Benford shines the critical spotlight on archives a little too harshly and
unfairly. He appears not to have done his homework and seems unaware of various international, national, and local efforts to resolve what the Inter-PARES Project identifies as “the permanent preservation of authentic records created in electronic systems” (quoted from its Web site start page, http://www.interpares.org). Benford cites several cases in which attempts by ancient civilizations to immortalize their cultures have failed. Their most successful efforts come down to us in stone or clay. Yet the durability of these media leaves them vulnerable to vandals, recyclers, and natural forces. Even should the medium survive into the distant future, will it contain a message? Benford describes two methods by which messages survive: one he calls “High Church,” and the other “Kilroy Was Here.” The former relies on reverence or a religious motivation, and the latter on persistent desecration. Understanding
the significance of the message is the third and greatest challenge.
Benford, who participated in a 1989 study involving the U.S. Waste Isolation Pilot 188 Archivaria 52 Project (http://www.wipp.carlsbad.nm.us/), suggests that the simplest way to
ensure deep time survival of a message from the past is through the High
Church approach of instilling a sense of fear and wonder or awe. In the context of his book’s first chapter – how to design a persistent message
warning future generations of a nuclear waste storage site – Benford
sums up the perils of digital records accurately enough:
In principle, digital is forever because it is easy to renew. Making exact copies is simple and costs much less than any other medium. But so far the burgeoning industry has not made a medium that can persist physically…. So far, digital lasts forever – or five years, whichever comes first.
Even if durable, digital media have an innate translation problem old-fashioned print does not. A document’s meaning dissolves into a bit-stream of electronic zeroes and ones, meaningful only to the software that made it. Stored bits can represent text, a pixel dot in an image, an audio symbol, a number. There is no way to know which, or how to retrieve it, except by reading it with the proper software and hardware.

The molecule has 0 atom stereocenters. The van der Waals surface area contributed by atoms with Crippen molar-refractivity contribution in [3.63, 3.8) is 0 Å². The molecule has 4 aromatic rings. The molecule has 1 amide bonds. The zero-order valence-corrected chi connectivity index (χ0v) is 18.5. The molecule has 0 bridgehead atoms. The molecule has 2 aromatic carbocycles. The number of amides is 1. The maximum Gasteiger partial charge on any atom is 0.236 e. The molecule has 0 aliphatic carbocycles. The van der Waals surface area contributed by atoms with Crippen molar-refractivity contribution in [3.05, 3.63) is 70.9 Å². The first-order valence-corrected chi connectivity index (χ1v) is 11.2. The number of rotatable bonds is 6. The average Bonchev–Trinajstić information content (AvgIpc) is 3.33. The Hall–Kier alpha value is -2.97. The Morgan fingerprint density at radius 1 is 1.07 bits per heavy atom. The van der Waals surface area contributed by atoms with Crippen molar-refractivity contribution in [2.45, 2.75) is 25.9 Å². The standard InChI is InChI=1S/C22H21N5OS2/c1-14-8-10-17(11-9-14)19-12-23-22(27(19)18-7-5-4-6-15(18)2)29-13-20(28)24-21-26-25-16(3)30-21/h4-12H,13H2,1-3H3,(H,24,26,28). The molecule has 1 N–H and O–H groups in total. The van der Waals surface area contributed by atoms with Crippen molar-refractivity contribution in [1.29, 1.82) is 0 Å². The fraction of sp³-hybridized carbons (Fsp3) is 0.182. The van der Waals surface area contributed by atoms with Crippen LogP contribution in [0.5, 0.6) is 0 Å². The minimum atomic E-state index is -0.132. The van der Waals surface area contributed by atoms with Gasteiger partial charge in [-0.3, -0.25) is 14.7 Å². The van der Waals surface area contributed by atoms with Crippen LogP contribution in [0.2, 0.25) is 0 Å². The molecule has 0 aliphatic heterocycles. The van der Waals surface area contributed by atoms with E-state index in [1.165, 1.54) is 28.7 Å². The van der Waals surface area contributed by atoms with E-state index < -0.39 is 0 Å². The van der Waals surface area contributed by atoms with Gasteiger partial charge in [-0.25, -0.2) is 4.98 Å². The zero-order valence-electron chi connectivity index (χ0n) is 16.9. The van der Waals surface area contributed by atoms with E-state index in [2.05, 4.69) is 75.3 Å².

Even when translated to new media and software, material filtering through a new format is often distorted…. All this suggests that our recent passion for the digital is probably a passing fervor…. it seems an unpromising way to consign one’s vital messages to the abyss of centuries….
Eventually, neither paper and CD-ROMs, nor any foreseeable computer-based method, are for eternity…. How to talk across the ages, to call out a warning? … More deeply, how do we induce respect for whatever warnings we leave? Nobody will revere small, digital records, so they should be associated with larger, striking monuments(p. 62–63).
Benford’s book reminds archivists that we are not as prominent as we might think we are. This is not necessarily a bad thing, since too much societal oversight would tend to politicize archival decision making and affect how and when records are created. Some have speculated this has occurred in jurisdictions where privacy and government disclosure (freedom of information) legislation has been enacted. Despite the increasing use of computers over the past thirty years, archives, unlike libraries, were latecomers to the field of digital preservation. Benford’s work sounds another clarion for better cooperation between mutual spheres of cultural preservation. As digital age governments of industrialized nations embrace the electronic services delivery model (e-government), managing and preserving these virtual records are
finally getting the attention they deserve. As Benford effectively argues, nevertheless, “[i]t is sobering to contemplate that our distant heirs may know us best not by our Michelangelos or Einsteins or Shakespeares, but by our waste markers, our messages aboard space craft, our signatures upon the soil and species, or our effect upon their landscapes, descended from ours” (p. 202–203). Archivists, though rarely mentioned in this text, will have directly contributed in some fashion to at least the first three of those enduring monuments to our existence as a species.